Applying a Communicating Vessels Framework to CSR Value Co-creation: Empirical Evidence From Professional Team Sport Organizations

in Journal of Sport Management
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  • 1 University of Stirling
  • 2 Molde University College and UCLan, Cyprus
  • 3 University of Salford
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Despite the increasing number and significance of charitable foundations in various business sectors, their role in cocreating corporate social responsibility (CSR) value remains unclear. This paper identifies CSR value cocreation in professional team sport organizations (PTSOs) and answers three key research questions: (a) Why have PTSOs developed charitable foundations as their means toward CSR value cocreation? (b) What CSR-related resources do PTSOs and their charitable foundations integrate? and (c) How do they manage, share, and transfer such resources to cocreate CSR value? Drawing theoretical insights from service dominant logic and consumer culture theory—and using empirical data from 47 semistructured interviews of UK-based professional football (soccer) clubs—this study develops a communicating vessels framework to illustrate the role of charitable foundations in the CSR value cocreation process. Through four tentative CSR value cocreation levels of relationship (bolt-on, cooperative, controlled, and strategic) the study suggests several internal strategies that can enhance the level of collaboration between founders and foundations. These include information sharing through customer relationship management (CRM) systems and social media platforms; staff sharing or flexible movement across the organizations; quality assurance agreements; flexible team cooperation; partnership protocols with social, media, cultural, and commercial stakeholders; and cotraining of personnel.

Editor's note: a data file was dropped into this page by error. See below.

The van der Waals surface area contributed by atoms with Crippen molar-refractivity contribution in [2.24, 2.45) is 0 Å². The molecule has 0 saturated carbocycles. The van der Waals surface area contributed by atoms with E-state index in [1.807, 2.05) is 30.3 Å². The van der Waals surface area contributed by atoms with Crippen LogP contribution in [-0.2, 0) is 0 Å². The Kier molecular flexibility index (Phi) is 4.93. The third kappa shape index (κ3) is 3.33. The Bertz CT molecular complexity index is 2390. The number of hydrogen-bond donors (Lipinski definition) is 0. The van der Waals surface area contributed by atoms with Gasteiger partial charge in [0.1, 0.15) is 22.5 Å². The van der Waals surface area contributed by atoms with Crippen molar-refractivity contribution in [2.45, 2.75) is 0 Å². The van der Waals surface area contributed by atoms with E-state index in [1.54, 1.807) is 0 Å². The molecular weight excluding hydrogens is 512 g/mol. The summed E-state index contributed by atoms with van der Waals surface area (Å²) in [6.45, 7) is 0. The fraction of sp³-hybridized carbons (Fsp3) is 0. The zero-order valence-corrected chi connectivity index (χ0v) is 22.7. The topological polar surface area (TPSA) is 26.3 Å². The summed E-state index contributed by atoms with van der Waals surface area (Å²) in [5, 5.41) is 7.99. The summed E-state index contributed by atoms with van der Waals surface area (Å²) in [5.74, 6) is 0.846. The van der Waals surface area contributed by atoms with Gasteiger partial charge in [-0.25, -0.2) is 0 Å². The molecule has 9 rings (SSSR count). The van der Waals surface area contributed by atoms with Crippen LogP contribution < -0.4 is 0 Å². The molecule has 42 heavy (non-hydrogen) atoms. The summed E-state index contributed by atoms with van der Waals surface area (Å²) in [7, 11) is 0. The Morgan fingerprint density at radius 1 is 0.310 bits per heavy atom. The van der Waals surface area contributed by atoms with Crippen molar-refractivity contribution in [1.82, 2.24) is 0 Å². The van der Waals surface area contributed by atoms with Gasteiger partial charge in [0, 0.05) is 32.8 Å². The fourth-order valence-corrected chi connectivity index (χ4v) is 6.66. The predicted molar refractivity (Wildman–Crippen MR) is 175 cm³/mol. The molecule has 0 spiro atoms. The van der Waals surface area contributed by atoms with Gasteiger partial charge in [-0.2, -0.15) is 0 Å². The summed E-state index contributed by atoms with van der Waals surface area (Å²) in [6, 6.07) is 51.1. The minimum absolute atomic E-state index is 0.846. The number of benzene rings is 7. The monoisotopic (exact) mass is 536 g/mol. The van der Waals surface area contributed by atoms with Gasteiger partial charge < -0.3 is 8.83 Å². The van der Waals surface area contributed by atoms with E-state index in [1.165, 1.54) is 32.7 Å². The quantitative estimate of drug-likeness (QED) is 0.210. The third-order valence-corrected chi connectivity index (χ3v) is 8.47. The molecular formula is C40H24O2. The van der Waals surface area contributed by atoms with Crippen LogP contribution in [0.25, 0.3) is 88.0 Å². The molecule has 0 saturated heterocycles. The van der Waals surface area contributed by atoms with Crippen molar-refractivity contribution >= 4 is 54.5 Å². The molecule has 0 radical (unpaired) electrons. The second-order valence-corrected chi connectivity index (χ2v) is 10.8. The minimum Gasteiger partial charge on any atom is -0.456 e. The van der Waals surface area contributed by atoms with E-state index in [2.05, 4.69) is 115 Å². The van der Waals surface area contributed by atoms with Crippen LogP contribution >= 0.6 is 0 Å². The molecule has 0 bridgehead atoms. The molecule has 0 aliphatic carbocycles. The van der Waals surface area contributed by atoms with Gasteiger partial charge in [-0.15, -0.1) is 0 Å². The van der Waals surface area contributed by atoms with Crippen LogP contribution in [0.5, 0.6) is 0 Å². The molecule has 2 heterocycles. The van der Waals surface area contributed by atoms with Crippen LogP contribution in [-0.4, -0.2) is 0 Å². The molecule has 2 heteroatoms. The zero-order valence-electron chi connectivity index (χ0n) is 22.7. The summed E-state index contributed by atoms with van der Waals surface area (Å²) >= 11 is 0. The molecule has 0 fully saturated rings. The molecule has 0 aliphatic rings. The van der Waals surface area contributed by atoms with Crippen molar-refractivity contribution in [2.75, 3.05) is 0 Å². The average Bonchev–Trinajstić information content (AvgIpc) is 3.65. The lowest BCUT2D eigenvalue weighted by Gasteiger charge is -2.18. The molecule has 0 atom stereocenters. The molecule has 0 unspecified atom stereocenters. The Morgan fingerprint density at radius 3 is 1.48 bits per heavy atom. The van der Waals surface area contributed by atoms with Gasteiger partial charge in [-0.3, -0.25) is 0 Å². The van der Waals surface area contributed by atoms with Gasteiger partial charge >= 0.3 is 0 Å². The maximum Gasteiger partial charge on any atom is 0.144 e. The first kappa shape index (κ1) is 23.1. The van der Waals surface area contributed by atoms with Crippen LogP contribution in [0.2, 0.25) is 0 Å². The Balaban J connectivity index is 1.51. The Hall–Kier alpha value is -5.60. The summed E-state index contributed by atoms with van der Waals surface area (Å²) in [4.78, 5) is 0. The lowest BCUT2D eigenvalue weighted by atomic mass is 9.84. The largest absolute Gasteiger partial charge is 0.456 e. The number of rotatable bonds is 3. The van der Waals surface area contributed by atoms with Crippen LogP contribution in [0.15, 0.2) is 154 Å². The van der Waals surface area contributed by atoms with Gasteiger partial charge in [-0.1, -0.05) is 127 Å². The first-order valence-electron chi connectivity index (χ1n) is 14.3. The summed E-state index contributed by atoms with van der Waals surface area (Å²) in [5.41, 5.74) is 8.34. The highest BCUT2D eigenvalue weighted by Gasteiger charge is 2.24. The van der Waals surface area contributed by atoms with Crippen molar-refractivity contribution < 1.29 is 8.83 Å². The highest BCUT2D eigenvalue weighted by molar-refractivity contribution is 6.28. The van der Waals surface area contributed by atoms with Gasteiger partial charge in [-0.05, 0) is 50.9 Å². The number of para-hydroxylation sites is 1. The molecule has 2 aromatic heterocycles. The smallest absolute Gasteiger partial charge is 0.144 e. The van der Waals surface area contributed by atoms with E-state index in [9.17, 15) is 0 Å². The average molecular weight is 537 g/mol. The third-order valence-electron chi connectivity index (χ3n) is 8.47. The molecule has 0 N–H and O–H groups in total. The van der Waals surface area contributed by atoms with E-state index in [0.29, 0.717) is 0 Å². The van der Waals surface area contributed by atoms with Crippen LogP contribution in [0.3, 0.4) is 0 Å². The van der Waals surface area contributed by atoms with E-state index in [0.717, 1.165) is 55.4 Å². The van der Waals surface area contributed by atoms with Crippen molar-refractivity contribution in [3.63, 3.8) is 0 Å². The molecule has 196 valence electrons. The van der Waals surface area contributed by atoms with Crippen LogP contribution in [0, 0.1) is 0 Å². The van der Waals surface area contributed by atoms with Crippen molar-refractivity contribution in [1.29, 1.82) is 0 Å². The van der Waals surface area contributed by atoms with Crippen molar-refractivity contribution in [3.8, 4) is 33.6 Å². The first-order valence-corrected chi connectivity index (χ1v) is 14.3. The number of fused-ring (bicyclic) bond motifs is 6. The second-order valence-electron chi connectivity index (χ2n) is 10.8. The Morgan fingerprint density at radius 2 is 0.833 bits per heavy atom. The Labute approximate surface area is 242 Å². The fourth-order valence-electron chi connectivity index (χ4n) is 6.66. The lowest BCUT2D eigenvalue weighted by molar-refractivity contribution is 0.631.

Dimitrios Kolyperas and Leigh Sparks are with the Marketing and Retail Division, University of Stirling, Stirling, United Kingdom. Christos Anagnostopoulos is with the Faculty of Business Administration & Social Sciences, Molde University College, Molde, Norway, and with the School of Business & Management, UCLan,Cyprus. Simon Chadwick is with the University of Salford, Salford, United Kingdom. The first two authors contributed equally to this paper.

Address author correspondence to Christos Anagnostopoulos at
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